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Chapter 3 - Imposition, Equivocation, and Intention

Language and Signification in Jean de Meun’s Roman de la Rose and Thirteenth-Century Grammar and Logic

from Part I - Epistemology and Language

Published online by Cambridge University Press:  17 June 2020

Jonathan Morton
Affiliation:
Tulane University, Louisiana
Marco Nievergelt
Affiliation:
University of Warwick
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Summary

Jean’s Roman de la Rose is characterised by its intense interest in language, signification, and representation. Several elements of Jean’s linguistic speculation resonate with academic debates among contemporary grammarians and logicians at the University of Paris. The following developments appear to have had a particularly important impact upon Jean’s poem: the rapid rise of modistic grammar in the late 1260s; theories of “improper” expression; debates over the nature and stability of imposition; and the related debate over the problem of “empty reference”. Jean’s reflection on language, metaphor, and reference bears a striking affinity to the theories of signification formulated by intentionalist grammarians, particularly the controversial Roger Bacon. Following Bacon, Jean directly critiques a number of arguments advanced by the first-generation modistae or speculative grammarians, and finally reveals the basic premises of modistic grammar as a whole to be untenable. Elaborating the suggestions of intentionalist grammarians, Jean emphasises the contextual, fluctuating nature of language: signification itself is revealed to be a fundamentally interpretive, inferential process that eludes regulation. I suggest that rather than simply adopting Baconian ideas about language and signification, Jean employs the Rose as a testing ground to explore the extreme consequences and implications of Bacon’s unusual language theory.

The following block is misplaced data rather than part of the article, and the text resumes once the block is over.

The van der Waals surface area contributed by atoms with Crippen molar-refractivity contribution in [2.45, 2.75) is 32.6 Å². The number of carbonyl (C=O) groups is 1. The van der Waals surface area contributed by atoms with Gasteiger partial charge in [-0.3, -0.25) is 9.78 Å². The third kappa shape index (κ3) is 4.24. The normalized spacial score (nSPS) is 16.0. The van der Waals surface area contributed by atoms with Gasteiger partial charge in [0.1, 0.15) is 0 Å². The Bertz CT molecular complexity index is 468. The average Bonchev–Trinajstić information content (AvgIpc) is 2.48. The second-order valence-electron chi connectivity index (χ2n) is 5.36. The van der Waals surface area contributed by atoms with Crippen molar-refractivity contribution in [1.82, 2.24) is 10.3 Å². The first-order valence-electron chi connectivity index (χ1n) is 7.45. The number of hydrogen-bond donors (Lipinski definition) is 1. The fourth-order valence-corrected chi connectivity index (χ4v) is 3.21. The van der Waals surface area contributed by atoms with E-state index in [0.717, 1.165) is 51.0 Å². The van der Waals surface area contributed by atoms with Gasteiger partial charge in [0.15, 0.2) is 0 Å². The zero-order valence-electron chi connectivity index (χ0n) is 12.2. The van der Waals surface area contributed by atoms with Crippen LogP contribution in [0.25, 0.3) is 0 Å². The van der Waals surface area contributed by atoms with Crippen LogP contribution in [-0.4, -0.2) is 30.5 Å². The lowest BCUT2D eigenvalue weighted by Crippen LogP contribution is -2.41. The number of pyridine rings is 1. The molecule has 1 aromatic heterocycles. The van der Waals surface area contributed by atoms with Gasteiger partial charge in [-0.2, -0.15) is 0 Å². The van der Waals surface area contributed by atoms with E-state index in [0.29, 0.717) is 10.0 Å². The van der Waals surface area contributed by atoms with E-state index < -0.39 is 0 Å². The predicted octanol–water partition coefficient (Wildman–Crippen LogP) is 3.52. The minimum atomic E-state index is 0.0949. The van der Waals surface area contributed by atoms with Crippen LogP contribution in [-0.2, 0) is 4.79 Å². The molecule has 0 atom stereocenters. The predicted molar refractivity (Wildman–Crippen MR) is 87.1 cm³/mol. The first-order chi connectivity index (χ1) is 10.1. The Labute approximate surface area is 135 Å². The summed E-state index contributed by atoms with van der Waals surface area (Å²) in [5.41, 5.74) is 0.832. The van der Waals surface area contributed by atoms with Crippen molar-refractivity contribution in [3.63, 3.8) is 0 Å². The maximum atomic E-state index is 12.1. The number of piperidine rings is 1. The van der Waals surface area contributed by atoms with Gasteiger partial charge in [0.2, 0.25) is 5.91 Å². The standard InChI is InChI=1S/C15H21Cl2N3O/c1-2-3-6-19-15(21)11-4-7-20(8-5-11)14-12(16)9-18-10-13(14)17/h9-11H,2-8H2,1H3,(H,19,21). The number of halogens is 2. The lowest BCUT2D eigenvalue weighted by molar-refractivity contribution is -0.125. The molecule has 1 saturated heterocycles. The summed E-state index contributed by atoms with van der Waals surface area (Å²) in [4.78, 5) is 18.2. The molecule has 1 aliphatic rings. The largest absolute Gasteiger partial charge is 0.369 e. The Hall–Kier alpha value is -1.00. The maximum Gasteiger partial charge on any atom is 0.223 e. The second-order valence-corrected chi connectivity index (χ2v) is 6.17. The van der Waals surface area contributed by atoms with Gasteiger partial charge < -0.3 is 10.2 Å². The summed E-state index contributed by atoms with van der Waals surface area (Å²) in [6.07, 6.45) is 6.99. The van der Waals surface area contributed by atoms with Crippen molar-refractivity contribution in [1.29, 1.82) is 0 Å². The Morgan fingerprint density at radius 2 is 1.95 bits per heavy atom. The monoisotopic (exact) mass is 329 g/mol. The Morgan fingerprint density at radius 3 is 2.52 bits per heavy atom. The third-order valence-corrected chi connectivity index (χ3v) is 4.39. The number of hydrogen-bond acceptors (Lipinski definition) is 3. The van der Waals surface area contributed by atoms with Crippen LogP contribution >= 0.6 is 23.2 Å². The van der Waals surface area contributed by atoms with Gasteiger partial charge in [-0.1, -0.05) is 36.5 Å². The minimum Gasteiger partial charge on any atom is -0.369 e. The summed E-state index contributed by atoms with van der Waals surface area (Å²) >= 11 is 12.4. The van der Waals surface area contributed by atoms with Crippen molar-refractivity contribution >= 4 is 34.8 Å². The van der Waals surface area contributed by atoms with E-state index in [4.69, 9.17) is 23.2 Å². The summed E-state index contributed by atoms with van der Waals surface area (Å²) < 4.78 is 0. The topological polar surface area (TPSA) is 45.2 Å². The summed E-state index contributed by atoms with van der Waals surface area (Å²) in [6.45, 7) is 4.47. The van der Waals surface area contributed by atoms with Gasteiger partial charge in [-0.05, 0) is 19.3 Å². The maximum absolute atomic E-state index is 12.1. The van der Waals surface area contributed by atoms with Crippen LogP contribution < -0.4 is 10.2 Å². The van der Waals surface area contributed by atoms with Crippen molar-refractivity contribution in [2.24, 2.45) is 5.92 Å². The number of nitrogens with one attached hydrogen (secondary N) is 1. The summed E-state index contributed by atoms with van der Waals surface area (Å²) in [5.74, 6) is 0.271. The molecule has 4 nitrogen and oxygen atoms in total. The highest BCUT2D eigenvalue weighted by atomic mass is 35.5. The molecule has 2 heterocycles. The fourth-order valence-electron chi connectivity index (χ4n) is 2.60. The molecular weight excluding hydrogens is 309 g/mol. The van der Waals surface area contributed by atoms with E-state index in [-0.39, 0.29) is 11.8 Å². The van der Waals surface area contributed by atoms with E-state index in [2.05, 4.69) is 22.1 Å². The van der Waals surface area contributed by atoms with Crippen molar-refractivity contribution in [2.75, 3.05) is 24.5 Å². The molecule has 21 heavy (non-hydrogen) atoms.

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Publisher: Cambridge University Press
Print publication year: 2020

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